Courtesy of Daniel Slavin

Students at UR  have grown accustomed to many things in recent years. They can always expect to see at least a dozen people in Gleason Library at 3 a.m. writing an essay due the next day and on any warm day it is unusual to have less than two hundred people cramming themselves onto the Academic Quad to soak up the sun. Most of all though, they have become used to a high level of excellence from their campus a cappella groups.

One of those groups, the Midnight Ramblers, kicked off a month of a cappella showcases on Saturday, April 7, with an entertaining, emotional performance in Strong Auditorium which the YellowJackets, Vocal Point and After Hours will have a hard time topping in their upcoming performances.

Over the course of their three-hour performance, the Ramblers unleashed several short video segments which all fit with their “Rambler Games” theme, their parody of the recent box office smash “The Hunger Games.”  While at times the sound editing caused the resonance to be almost cringe-inducing, the videos were very comedic and entertaining overall. Co-directors and editors junior Kevin Layden and senior Noah Berg were able to replicate the success of their “Epic Saga” theme of last semester, and generally did a fine job with the production.

The show opened with a medley that demonstrated the breadth of the Ramblers’ talented ensemble, with several different soloists performing a number of today’s top 40 pop hits.  The performance was often disjointed choreographically, but the strength of the soloists made up for it.

The arrangements on their new songs were everything you would expect from Berg, whose unique arranging style created a noticeable depth in many of the songs while utilizing the incredible talents of the group’s members. Sophomore Gregory Corrado’s remarkable solo on Jessie J’s “Domino” was one of the strongest performances of the night, in which Corrado used his unique vocal timbre and glitzy showmanship to push an already strong number over the top. The remaining songs of their first set were what we would usually expect from the Ramblers: a couple of recent pop songs featuring talented leads, with an entertaining background that was pitchy at times but generally solid.

The guest group, which appeared roughly halfway through the show, was the cheerful, all-female group from the University of Connecticut named Rubyfruit.  The vocally diverse group offered a refreshing break from the loud, high-energy performances of the Ramblers, and emphasized in-group harmonic backgrounds and strong performances from its five soloists.

Once they were done, the Ramblers came back in force and dominated the stage with a new song by Avicii and several crowd favorites from the fall show. The Avicii number stood out the most predominantly because of the use of a style of vocal dubstep that the group hadn’t used before. This innovative style was executed well by sophomore bassist Andrew Tomich and vocal percussionist/tenor Berg, creating effects that were reminiscent of Bassnector or Skrillex, making many of the seats in Strong Auditorium vibrate even after the song had ended.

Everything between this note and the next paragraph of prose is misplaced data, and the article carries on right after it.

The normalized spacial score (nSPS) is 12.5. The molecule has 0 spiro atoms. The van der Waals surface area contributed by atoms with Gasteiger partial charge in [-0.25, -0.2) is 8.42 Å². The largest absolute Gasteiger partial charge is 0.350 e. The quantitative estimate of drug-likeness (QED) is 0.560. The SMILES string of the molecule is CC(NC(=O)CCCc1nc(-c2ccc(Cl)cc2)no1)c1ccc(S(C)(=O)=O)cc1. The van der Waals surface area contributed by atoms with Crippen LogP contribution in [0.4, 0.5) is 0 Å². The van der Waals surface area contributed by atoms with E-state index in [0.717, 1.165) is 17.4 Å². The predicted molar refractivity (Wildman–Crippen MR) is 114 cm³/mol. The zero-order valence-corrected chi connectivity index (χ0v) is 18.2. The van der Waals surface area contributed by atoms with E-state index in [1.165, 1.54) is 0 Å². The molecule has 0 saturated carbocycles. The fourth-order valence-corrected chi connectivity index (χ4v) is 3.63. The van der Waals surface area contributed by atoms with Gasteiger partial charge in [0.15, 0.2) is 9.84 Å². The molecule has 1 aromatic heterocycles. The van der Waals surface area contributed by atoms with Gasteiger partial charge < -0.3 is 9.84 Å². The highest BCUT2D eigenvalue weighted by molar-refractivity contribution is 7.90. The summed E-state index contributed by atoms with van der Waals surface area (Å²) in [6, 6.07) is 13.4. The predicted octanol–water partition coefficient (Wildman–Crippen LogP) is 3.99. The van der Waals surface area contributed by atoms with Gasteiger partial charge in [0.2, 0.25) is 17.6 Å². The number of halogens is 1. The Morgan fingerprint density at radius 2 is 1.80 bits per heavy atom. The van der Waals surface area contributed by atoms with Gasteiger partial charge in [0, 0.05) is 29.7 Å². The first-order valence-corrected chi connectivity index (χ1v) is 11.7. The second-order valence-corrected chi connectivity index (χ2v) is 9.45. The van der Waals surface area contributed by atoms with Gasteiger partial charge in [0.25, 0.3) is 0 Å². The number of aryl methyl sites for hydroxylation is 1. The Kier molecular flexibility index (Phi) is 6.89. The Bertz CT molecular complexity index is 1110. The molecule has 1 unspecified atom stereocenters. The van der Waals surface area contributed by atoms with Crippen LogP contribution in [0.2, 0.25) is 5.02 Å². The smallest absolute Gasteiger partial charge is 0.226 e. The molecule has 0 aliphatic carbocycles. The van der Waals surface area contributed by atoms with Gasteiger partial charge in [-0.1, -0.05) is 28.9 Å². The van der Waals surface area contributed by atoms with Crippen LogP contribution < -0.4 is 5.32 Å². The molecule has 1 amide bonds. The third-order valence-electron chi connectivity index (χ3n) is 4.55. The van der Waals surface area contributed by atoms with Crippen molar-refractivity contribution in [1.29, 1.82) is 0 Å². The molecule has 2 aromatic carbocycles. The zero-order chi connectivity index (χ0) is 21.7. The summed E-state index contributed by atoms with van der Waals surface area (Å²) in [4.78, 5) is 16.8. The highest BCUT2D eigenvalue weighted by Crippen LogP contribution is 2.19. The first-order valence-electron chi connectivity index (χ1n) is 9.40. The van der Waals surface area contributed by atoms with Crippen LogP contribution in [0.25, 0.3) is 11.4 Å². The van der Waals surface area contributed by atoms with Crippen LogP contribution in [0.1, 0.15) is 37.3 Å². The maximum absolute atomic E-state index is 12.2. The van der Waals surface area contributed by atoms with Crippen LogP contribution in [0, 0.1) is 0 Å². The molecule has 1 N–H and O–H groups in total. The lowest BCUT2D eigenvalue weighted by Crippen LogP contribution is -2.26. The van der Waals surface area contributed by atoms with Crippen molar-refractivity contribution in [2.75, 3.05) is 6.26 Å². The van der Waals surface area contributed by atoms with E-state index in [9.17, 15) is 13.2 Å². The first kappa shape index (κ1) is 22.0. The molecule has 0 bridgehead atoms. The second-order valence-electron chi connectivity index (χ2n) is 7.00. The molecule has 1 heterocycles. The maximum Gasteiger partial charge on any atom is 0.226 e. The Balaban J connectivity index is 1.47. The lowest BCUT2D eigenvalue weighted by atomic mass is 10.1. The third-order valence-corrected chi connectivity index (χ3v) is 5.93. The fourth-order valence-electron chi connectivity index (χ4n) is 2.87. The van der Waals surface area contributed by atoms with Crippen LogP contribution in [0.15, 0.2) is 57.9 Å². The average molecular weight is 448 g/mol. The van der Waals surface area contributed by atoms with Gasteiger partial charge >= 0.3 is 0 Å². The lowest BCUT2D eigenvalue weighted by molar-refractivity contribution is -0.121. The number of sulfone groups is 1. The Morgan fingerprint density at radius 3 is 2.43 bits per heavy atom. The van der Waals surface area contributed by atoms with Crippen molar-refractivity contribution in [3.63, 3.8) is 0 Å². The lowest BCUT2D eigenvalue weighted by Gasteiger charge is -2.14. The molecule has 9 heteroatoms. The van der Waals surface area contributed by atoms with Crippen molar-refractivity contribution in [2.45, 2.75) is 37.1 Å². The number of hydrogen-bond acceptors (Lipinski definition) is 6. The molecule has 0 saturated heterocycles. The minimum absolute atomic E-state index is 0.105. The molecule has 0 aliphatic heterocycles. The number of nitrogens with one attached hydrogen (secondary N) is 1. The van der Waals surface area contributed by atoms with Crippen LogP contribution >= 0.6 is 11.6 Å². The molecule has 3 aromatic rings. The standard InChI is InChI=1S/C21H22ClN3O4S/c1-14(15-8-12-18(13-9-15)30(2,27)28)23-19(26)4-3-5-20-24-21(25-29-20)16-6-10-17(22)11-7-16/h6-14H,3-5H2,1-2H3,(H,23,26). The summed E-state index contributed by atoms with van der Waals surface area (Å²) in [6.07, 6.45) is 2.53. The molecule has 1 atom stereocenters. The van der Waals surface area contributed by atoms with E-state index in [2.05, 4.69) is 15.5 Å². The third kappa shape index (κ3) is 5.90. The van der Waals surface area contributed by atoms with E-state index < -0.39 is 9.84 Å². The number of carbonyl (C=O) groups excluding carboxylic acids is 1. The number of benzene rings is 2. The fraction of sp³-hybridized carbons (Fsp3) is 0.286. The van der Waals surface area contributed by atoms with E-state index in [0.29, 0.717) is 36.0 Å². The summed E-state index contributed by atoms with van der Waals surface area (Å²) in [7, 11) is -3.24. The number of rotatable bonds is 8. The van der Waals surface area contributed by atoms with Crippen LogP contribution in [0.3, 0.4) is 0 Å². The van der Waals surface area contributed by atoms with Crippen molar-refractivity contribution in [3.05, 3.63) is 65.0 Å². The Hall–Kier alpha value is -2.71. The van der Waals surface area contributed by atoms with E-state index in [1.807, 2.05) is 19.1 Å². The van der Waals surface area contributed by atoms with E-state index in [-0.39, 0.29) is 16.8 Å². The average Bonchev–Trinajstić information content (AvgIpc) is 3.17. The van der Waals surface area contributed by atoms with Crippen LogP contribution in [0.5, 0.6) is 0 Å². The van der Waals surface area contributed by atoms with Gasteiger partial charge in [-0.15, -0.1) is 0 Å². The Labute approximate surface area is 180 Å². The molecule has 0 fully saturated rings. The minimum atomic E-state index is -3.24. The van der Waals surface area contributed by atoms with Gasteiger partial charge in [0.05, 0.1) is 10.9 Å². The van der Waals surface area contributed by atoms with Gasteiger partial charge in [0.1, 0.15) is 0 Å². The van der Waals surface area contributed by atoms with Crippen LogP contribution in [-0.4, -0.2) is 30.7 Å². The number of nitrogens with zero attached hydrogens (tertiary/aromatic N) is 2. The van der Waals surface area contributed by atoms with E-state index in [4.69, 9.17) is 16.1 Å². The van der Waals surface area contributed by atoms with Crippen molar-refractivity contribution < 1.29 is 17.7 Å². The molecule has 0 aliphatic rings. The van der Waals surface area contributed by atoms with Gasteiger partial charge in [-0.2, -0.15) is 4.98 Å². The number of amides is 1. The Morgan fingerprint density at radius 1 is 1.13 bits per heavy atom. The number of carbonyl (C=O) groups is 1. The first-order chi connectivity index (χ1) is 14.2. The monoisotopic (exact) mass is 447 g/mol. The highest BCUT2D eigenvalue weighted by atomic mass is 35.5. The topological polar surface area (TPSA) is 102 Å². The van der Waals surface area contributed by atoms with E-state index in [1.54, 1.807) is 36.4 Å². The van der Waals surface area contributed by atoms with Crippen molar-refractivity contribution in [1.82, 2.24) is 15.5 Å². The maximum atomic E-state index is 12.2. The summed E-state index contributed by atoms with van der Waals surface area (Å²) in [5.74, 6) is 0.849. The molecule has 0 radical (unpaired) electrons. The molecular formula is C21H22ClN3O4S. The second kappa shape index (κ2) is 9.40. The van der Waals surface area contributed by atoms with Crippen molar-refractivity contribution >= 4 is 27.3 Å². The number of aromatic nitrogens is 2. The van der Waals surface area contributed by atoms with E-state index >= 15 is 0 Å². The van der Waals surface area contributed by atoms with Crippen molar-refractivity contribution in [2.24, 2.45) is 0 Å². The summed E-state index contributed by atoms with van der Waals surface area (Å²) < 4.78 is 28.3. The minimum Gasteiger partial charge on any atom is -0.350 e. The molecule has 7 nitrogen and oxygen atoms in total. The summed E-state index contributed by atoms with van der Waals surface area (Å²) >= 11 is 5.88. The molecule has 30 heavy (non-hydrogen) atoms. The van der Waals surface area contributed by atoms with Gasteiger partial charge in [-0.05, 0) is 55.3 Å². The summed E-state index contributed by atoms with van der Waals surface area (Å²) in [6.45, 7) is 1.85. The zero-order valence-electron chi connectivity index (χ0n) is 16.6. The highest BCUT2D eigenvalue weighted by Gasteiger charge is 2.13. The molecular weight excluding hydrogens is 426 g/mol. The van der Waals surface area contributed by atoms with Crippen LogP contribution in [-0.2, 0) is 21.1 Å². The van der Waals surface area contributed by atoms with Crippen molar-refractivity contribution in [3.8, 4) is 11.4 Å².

The biggest highlight of the evening, however, belonged to the graduating seniors. The Rambler class of 2012 — seniors Matt Watman, Imran Jahvid, Jared Suresky and Berg – each performed a unique senior solo. Jahvid’s beautiful cover of Shai’s “If I Ever Fall In Love” captivated audiences with its soulful beauty and Suresky’s version of “Here I Go Again” by Whitesnake made us all forget that the talented four-year member will never grace the Strong Auditorium stage again. The dedication of the song to Berg — the primary arranger for the group for the past three years — was the most heartwarming, and ended with an original song written by Berg.

After a tearful hug goodbye between the group, the Ramblers performed a final senior song, the mellow “Timshel” by Mumford and Sons, in which seniors Watman, Suresky and Berg led the group in a three-part harmony. If anything, this was the most vocally complete number in the entire show; the arrangement was seamless and the background perfectly complimented the melody without overpowering them or fading into irrelevance.  The lyrics resonated well amongst the audience, who were watching a generation of Ramblers that had helped to reform the group into what they are today.

Walking out of the theater, it’s hard not to be in awe of a group like the Midnight Ramblers; they are performers, musicians and comedians all in one, while still seeming to have so much fun themselves.  While the concert itself was not of the same quality as their fall show overall (though the difference is marginal), the show was highly entertaining, and it is without a doubt that, come this fall, the Ramblers will return to the stage with the same enthusiasm and bravado that they brought to the stage this year.  Berg, Suresky, Watman and Jahvid will be missed for their unique and limitless contributions to the group, but the Midnight Ramblers will never cease to awe and entertain the University community.

Pascutoi is a member of the class of 2013.

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